VISION3 250D Color Negative Film 5207/7207 (Page 2)

Creating the Gritty Look of Low Down

Elle Fanning in Low Down. (Credit Low Down Production.)

Christopher Blauvelt is a third-generation filmmaker who still treasures his grandfather’s Graflex 4x5 still camera. His grandfather was a grip, his grandmother worked in the costume department, and his father, uncle and brother are all in the camera department. His father gave him a POLAROID camera when he was 4 years old, and he’s been shooting ever since.

In addition to his family connections, Blauvelt worked as an assistant under the tutelage of the late Harris Savides, ASC. “Harris opened up new worlds for me,” Blauvelt recalls. “He challenged everything about the way things were done. He shared his knowledge for the most obscure and amazing movies.”

Film Lends Earthiness to KFC Spot

Published on website: March 21, 2014
Categories: VISION3 250D Color Negative Film 5207/7207
Scenes from the KFC spot. (Courtesy David Procter)

Since 2008, cinematographer David Procter and London directing duo Institute for Eyes — aka Luke Seomore and Joseph Bull — have collaborated on numerous commercials and music videos, as well as several documentaries that earned plaudits including a Golden Frog nomination at the Camerimage International Festival of the Art of Cinematography in Poland.

The team’s documentary chops came in handy on their most recent assignment, a commercial for KFC, the fast food franchise. Procter calls it “a very different piece of advertising.” The goal was to lend the brand a more human, organic and earthy quality — and the cinematography of the spot was an important aspect of communicating those ideas to viewers.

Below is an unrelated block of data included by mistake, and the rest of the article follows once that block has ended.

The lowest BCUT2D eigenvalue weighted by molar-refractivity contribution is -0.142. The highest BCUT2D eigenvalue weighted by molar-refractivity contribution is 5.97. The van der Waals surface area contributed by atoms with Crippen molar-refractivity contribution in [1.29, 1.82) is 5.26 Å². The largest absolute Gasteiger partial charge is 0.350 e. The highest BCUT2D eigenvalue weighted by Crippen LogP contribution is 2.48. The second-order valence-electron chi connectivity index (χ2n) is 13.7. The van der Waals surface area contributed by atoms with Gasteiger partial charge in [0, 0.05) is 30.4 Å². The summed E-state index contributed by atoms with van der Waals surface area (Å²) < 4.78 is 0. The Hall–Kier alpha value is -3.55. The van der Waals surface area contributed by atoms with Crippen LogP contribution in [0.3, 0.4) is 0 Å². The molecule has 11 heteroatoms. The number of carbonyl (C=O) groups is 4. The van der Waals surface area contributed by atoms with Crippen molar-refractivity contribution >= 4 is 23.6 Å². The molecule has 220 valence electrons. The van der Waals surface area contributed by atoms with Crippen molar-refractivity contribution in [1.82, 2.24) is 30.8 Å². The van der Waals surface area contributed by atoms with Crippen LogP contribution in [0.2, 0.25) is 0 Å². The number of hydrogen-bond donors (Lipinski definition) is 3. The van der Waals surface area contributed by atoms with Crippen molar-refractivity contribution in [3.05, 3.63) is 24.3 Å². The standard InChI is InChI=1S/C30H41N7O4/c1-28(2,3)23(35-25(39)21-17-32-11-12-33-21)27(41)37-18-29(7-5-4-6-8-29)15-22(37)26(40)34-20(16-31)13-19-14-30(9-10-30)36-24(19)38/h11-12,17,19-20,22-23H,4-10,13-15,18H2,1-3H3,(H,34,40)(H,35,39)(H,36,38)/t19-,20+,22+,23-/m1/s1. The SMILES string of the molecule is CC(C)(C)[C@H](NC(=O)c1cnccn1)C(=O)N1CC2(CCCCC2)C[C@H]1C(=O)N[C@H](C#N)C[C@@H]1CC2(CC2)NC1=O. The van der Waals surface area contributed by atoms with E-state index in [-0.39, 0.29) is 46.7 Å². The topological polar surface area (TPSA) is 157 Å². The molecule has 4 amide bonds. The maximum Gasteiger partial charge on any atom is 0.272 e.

Ask a Filmmaker: David Dart, NFL Films - Answers

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David Dart, NFL Films staff cinematographer

The questions are in and the answers are back! A big Thank You to NFL Films cinematographer Dave Dart for taking the time during playoffs to answer questions from our readers! You all came up with some great ones with topics including focus pulling, film stock preference, shooting style, and the romanticism of football on film.

There's a reason NFL Films has won over 100 Emmy® awards, and here's a sneak peak at how they do it!

The Why We Love Super 8mm and 16mm Wedding Cinematography

Kevin Snelson of The Why We Love

Winter is taking hold in the northern hemisphere and temperatures have dropped below freezing. With snow on the ground here in Kodak’s hometown, we figured there was no better time to share some heartwarming films from Super 8mm and 16mm wedding cinematographers The Why We Love.

Calling California home, Kevin and Danielle Snelson have been documenting weddings for years. We recently spoke with them about their craft and they shared details on their obsession with film and what motivates them to create such beautiful memories. It’s our pleasure to introduce The Why We Love!

Ask a Filmmaker: David Dart, NFL Films

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David Dart, NFL Films staff cinematographer

The 2013 football season is underway, and the crew at NFL Films is busy capturing all the leaping catches, goal line stands, pre-game pep talks, and sideline celebrations. Considered the gold standard of sports filmmaking, NFL Films strives to not just document the game, but to preserve it, and carry on the legacy of all those who have helped make the game what it is today. And motion picture film is part of that legacy.

Since 1962, NFL Films has captured and archived over 100 million feet of 16mm film. Their productions were the first to use ground-level slow motion, shoot sports with 600mm lenses, and to incorporate reverse-angle replays. Can you imagine shooting the Super Bowl handheld with a 1,000-foot magazine and a 50-500mm anamorphic zoom lens? Ever wonder what it is like to capture the fast-moving, hard-hitting action of the NFL? Now is your chance to get full access with NFL Films cinematographer David Dart.